ScottMadden Energy Update 2 – Coal generation and capacity markets in flux

ScottMadden Energy Update 2 – Coal generation and capacity markets in flux

In this blog, I am moving forward into the ScottMadden Energy Industry update from the previous posting on the Executive Summary.   As I noted many times, the real meat of the discussion is in the details.  ScottMadden brings up much meat to generate insights.

Coal & Capacity Markets

In terms of the coal retirement story, two fascinating things bring to mind that were not discussed in the update.   The first one is the PJM capacity auction which is and should be in serious flux, given the required must run (RMR) status put on First Energy Hatfields Ferry Power Station.  A moral hazard has been created probably without intention.

In July, after the capacity auctions dropped from the last auction, First Energy announces the retirement of the plant.  In theory, the capacity auction should be high enough to keep the necessary units running.    Hatsfield Ferry already has SO2 controls and some mercury mitigation which they recently spent $650 million.  It is quite peculiar they announce a retirement for such a plant.   Nonetheless, with an RMR designation, First Energy is in the driver seat for this plant.   They can in effect “guarantee” a return for the plant regardless of the market condition – low load or low gas prices.   This may be quite unintentional but perhaps other utilities should follow and announce retirements.

There is no real mandate one has to follow through with an announcement – similar to announcing a new power plant.  (Tidbit of fact if you look at new power plant announcement only around 10-20% get built).   One could at least see if they can get their plant to be guaranteed for some time.  If not decide later to retire or not retire.

Another point worth discussing, coal in areas of significant wind development (e.g. MISO), how can you not mention the interplay with wind.   The big debate is how much wind can be attributed to capacity.   When you need capacity in times of high load typically wind is not blowing.  The most obvious occasions are the very hot days.  However, even on very cold days there is a good chance there is too much ice buildup on the blades to obtain any electricity.   Therefore, the wind capacity is generally discounted for capacity value.   At the same time a trend you can see to the angst of coal units in markets with large wind is the intermittent availability.   The coal plants cannot cycle without significant risk of increase maintenance.  This has led some coal units to just turn off versus trying to chase the wind.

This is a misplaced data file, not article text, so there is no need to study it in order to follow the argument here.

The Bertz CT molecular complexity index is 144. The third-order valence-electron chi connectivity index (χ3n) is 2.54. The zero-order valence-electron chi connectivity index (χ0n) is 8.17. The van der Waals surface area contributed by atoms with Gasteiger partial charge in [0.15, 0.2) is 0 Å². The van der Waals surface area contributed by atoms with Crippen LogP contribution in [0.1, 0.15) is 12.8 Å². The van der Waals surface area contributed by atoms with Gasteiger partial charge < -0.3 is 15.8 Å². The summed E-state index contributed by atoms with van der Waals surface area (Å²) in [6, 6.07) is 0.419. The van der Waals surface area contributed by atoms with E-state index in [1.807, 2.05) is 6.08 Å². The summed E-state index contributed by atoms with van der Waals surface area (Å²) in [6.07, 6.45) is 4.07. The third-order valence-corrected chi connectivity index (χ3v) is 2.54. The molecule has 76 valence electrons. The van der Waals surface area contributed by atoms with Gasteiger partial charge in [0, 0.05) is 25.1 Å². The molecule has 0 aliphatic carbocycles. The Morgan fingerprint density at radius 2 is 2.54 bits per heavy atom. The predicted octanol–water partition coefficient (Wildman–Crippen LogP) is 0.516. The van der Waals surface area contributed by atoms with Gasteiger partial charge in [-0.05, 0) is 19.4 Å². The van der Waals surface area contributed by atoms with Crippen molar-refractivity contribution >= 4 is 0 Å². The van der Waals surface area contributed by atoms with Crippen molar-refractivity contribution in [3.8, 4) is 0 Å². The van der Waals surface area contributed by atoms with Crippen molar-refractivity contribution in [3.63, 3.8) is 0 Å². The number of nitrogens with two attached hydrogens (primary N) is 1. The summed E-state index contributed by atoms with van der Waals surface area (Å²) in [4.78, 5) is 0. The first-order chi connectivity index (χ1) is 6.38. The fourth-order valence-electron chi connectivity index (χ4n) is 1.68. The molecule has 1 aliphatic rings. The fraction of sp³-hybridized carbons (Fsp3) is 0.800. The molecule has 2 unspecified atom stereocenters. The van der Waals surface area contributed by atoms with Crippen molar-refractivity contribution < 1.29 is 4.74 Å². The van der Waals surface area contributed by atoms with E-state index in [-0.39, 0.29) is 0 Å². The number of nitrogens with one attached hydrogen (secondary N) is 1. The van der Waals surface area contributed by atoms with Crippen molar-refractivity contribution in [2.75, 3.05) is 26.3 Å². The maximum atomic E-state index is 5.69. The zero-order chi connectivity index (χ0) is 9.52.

To capacity market or to not is the question of many market organizers.   ScottMadden presents the grand experiment in ERCOT with an energy only market.   Discussing capacity markets are as contentious as religion as noted in my Regulation vs. De-regulation blog.  In hopes of taking out some of the religious fever on the topic I like to discuss it on a math basis.   A market with regulation typically gets a return on investment between 8-12%.   If the market is free to compete, the risk is increased. Therefore, the reward needs to increase above the regulated return requirements.  This increase leads to boom bust cycles as rewards are large and eventually attract many suppliers.

Not all the suppliers are smart and so herd mentality is likely leading to a market bust when in a boom and market boom when in bust.   A boom bust cycle is okay for goods such as beanie babies to cars to cell phones etc…  However, power and water have become essentials for society and producing boom and bust cycles will likely lead to very instable society.  The spread between the current regulated framework of 8-12% return to now 15+% rate of return, I contend is too great for society.   I do agree the potential for a more efficient market is very possible with an open market, but society is not willing to take the means needed to achieve the ends of a more efficient market.

Outside ERCOT, many are trying to rectify the de-regulation imbalance with the security of regulation by offering a capacity value to incentive build before the energy only market induces a build.   I believe that there needs to be a more creative way to reduce risk, thereby reduces rewards requirements.  As an example, one source of reducing risk is to offer pre-designated projects with permitting and locational issues cleared by the RTO.   The RTO can then auction off these locations.

We are now at the half way point of the ScottMadden Energy Update.   As you can see the update is more valuable in not just the facts they present, but from those facts the ability to stimulate alternative ideas and potential concerns – insights as like to call it.   I will continue on with this in my next blog.

In the meantime, please do consider All Energy Consulting for your consulting needs as I can help you see beyond the facts to find issues impacting your business directly.

Your Energy Consultant,

David K. Bellman


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